Thai police warned of a plot to abduct Prime Minister Yingluck Shinawatra as her cabinet approved using an internal security law to manage an anti- government rally scheduled for tomorrow.
“We have some worrisome intelligence that there may be violence when a lot of people gather,” National Police Chief Adul Sangsingkeo told reporters in Bangkok yesterday. “We are also very concerned about rumors about riots and the abduction of the prime minister.”
The law giving security forces power to set up roadblocks and make decisions quickly will be applied in three districts in the capital until Nov. 30. Yingluck, the sister of former premier Thaksin Shinawatra, said in a televised address late yesterday that “reducing political conflicts and promoting national reconciliation are vital to economic development.”
Groups who backed the ouster of Thaksin-linked governments in 2006 and 2008 are now aiming to remove Yingluck from power. Tit-for-tat demonstrations by Thaksin’s supporters and opponents since the coup against him have killed more than 100 people and led to road blockages and arson attacks.
“The situation is expected to be intense with a lot of people gathering, so the security agencies agreed to ask the cabinet to announce the security law,” said Paradorn Pattanathabutr, secretary-general of the National Security Council, adding that police would only use shields and batons. “This will be to accommodate the protesters, not stop them.”
50,000 or 500,000
Police are preparing about 10,000 officers to handle the demonstration and expect more than 50,000 people to attend. Siam Pitak, the anti-government group holding the rally, aims to attract half a million people, according to spokesman Watchara Ritthakhanee, who welcomed the use of the internal security law because it would help prevent violence.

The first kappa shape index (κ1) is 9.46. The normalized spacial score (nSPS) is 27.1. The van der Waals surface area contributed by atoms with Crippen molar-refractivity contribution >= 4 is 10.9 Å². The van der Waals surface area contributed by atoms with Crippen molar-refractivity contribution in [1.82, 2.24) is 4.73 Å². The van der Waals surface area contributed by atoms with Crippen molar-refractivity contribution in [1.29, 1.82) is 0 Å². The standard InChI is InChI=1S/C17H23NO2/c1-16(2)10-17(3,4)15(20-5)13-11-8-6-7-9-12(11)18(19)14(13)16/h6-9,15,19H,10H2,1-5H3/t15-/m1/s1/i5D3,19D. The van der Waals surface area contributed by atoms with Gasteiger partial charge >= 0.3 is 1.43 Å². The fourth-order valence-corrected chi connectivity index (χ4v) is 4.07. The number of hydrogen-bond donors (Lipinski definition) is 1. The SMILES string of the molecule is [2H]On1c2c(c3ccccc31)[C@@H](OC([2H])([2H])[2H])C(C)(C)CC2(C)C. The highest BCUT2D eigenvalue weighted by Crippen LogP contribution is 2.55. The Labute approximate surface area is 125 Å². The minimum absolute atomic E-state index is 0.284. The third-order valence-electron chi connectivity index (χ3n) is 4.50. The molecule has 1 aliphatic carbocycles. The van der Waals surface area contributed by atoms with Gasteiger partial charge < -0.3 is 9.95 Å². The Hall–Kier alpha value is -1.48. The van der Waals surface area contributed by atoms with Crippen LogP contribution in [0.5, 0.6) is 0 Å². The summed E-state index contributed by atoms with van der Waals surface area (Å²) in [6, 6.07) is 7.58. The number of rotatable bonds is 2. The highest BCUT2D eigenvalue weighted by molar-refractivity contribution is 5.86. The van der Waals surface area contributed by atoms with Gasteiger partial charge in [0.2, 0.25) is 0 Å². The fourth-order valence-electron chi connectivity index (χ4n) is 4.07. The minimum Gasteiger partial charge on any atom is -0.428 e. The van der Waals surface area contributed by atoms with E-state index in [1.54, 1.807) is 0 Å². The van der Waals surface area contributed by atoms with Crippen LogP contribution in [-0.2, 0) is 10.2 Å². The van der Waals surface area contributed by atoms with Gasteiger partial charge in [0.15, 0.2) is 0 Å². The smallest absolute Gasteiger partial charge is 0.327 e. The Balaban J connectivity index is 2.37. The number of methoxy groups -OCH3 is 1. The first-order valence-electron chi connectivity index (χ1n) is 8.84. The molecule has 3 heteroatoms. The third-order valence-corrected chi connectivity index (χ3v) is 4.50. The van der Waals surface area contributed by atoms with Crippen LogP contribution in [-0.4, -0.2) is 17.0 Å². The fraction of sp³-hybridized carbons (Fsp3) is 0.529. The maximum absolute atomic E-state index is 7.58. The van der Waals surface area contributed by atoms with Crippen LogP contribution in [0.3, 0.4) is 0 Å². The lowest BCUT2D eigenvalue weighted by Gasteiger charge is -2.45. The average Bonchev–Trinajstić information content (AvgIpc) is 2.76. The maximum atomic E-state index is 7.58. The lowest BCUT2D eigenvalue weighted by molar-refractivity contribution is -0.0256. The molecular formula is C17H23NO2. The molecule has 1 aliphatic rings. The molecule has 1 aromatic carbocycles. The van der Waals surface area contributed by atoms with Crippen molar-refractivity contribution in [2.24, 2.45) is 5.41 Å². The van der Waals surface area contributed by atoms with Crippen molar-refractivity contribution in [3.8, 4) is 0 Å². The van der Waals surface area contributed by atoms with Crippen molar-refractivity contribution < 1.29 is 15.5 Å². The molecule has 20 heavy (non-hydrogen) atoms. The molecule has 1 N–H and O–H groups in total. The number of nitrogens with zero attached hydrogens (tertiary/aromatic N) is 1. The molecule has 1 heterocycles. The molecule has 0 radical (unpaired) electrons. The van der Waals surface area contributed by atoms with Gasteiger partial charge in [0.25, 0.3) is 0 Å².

The government is concerned that violence may be provoked by demonstrators disguised as members of the United Front for Democracy Against Dictatorship, the pro-Thaksin group known as the Red Shirts, JP Morgan Securities (Thailand) Ltd. wrote yesterday in a note to clients.
“Despite the noise, there appears to be little likelihood of any eruption, as the UDD red shirts have judiciously announced plans to give the protest a wide berth,” JP Morgan equity analyst Sriyan Pietersz wrote, adding that the political tension may damp overseas demand for Thai stocks.
The government imposed the internal security law to “preempt and prevent any situations” that threaten order, Yingluck said in her speech.
“The government believes in freedom of expression and is convinced that the Parliament is the place for the people’s representatives to settle differences in viewpoints and resolve political conflicts,” she said.
The opposition group led by Boonlert Kaewprasit, a retired army general, held a rally on Oct. 28 that attracted between 8,000 and 20,000 people, according to estimates from police and organizers. Yingluck’s party won a parliamentary majority in July 2011.
“We have no intention whatsoever to stage any violent rally against the government,” he said by phone. “It’s just gathering people who cannot tolerate the behavior of the government.”
Thai Finance Minister Kittiratt Na-Ranong said he has sought to reassure foreign investors that no violence will occur. The benchmark SET Index (SET) gained 0.2 percent yesterday.
“Thai politics have never been calm for very long,” he told reporters. “Protest rallies have become routine for Bangkok people. Another big rally this weekend should be fine as long as it doesn’t turn violent.”
To contact the reporters on this story: Daniel Ten Kate in Bangkok at firstname.lastname@example.org; Suttinee Yuvejwattana in Bangkok at email@example.com
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